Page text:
- Custom alerts: This is where you can really get to the root of the problem. Using filters, you can combine each type of alert to see the big picture. Then, you are able to set certain criteria that the data must match before an alert is issued to you. For instance, you can focus on purely negative sentiment or set restrictions to find the most influential mentions.
Take Responsibility and Respond Quickly
If you have committed a PR mistake, you need to own up and take full responsibility. Pointing fingers or passing blame will not work. We all know how this approach worked out for BP back in 2010.
In this scenario, speed and humility is the name of the game. For example, in 2012 during a United States presidential debate, KitchenAid produced a wildly insensitive tweet poking fun at President Barack Obama’s late grandmother.
This tweet was posted just before 9 pm and plunged KitchenAid into a full-blown social media disaster.
The tweet was promptly deleted and Cynthia Soledad, head of branding for KitchenAid, posted several follow-up tweets apologizing within minutes.
By jumping on the issue immediately, many felt that the company handled the situation with grace.
Remember, disasters can strike at any time. Social media can do wonders to put out fires. But, it can also pour gas on it. The way you react to these issues says a lot more about your brand than the crisis itself.
Keep Moving Forward
Again, a social media crisis doesn’t define your brand. Your approach to handling it now and in the future does. Social media is a world with almost no guarantees. All you can do is learn from failures and victories to shape your future.
Once you’ve gotten your current situation under control, it’s time to go back to the drawing board and put a new and improved system into play where similar mistakes will not happen again. A costly blunder on social media can be a great wake-up call necessary to put a stronger focus on social media management. Let your team know what topics to avoid in brand messaging and brainstorm potential negative interpretations that a user might come away with from each post.
Most importantly, you can’t let a single mistake scare you to a point where you heavily scale back — or abolish — your social media efforts. The biggest thing to remember about social media is that it’s a constant stream of updates and fresh content. Eventually, your sentiment will recover. Stay consistent.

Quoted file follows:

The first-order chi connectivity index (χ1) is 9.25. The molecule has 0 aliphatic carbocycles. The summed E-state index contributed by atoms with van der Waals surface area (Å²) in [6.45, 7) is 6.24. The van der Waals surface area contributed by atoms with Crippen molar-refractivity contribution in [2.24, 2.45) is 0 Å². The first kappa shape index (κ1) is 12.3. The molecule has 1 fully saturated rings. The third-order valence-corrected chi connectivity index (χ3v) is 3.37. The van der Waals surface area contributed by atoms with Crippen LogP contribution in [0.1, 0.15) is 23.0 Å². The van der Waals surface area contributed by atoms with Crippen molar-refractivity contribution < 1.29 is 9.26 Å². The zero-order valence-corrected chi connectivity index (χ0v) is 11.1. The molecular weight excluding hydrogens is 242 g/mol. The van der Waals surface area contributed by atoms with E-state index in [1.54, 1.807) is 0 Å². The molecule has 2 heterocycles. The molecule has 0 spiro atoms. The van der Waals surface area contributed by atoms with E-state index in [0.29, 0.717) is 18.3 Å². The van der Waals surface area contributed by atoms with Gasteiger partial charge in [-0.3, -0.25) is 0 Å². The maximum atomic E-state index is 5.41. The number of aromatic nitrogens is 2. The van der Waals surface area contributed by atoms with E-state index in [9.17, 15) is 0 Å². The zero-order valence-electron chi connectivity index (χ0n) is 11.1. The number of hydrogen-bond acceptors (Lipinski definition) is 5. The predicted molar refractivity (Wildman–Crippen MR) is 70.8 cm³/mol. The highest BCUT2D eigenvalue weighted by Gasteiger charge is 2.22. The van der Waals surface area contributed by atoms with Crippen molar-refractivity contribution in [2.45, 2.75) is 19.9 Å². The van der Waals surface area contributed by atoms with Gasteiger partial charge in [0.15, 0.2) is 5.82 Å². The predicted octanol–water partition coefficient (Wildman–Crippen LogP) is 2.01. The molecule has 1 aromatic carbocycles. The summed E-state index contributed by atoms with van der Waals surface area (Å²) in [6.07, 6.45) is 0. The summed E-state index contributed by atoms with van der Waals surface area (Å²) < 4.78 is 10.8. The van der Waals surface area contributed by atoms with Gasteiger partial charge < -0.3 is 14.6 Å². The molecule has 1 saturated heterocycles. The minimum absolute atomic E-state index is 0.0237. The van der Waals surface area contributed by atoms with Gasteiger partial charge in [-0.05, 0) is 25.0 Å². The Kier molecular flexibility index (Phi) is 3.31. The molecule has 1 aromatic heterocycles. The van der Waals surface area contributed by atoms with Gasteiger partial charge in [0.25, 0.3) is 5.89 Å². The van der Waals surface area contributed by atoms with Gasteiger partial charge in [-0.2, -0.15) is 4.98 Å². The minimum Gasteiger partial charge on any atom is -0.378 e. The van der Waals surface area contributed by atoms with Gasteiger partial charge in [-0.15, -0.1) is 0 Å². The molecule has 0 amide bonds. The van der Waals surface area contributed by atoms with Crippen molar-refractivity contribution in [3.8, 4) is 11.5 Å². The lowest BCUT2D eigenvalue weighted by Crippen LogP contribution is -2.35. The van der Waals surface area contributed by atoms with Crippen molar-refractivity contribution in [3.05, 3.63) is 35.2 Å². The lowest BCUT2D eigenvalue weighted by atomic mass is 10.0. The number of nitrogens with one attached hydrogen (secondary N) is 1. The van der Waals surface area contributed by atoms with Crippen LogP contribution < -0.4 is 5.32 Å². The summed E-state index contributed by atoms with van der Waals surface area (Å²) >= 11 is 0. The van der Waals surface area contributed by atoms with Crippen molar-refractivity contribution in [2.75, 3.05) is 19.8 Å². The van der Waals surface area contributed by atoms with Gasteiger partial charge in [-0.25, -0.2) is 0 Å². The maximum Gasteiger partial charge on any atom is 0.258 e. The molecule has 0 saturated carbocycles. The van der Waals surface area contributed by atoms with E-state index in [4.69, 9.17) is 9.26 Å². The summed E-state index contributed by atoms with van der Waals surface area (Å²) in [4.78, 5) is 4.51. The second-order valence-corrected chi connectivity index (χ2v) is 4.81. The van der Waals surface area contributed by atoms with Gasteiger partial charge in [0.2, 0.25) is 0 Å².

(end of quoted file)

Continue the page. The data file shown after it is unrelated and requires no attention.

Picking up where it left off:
Back in 2015, Target was faced with an epic backlash after the release of Lilly Pulitzer for Target. Although Target downplayed the event, fans on social media were not impressed:
Target sent out a string of tweets addressing the problem following the backlash.
However, after the collection had sold out and the dust had settled, Target’s twitter feed went dead silent for two days. Once they started back up posting friendly, engaging content, a lot of the previous warmth the brand had worked so hard to establish within their social community was noticeably compromised.
Following up a crisis with a long, awkward silence can say a lot about your brand and how they handle issues with the community. The best way to recover is to keep moving without skipping a beat.
Businesses big or small are always making efforts to reach out to their always-online audience through social media. However, as convenient and cost-effective as these efforts seem, a single mistake can cost you a major chunk of your business.
With the fast-moving stream of updates, crises can spread within seconds. Most companies do not post with the intentions of offending people or to argue with trolls and dissatisfied customers. But, accidents happen. Whether it be a rogue employee, a hacker, or just a poorly thought-out message, you will need to have a firm plan in place to handle these problems quickly to avoid destroying your social presence. Educate your social media team as much as you can. They are the first line of defense when disaster strikes.
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Featured image: Pixabay
In post Images: Screenshots taken by author February 2017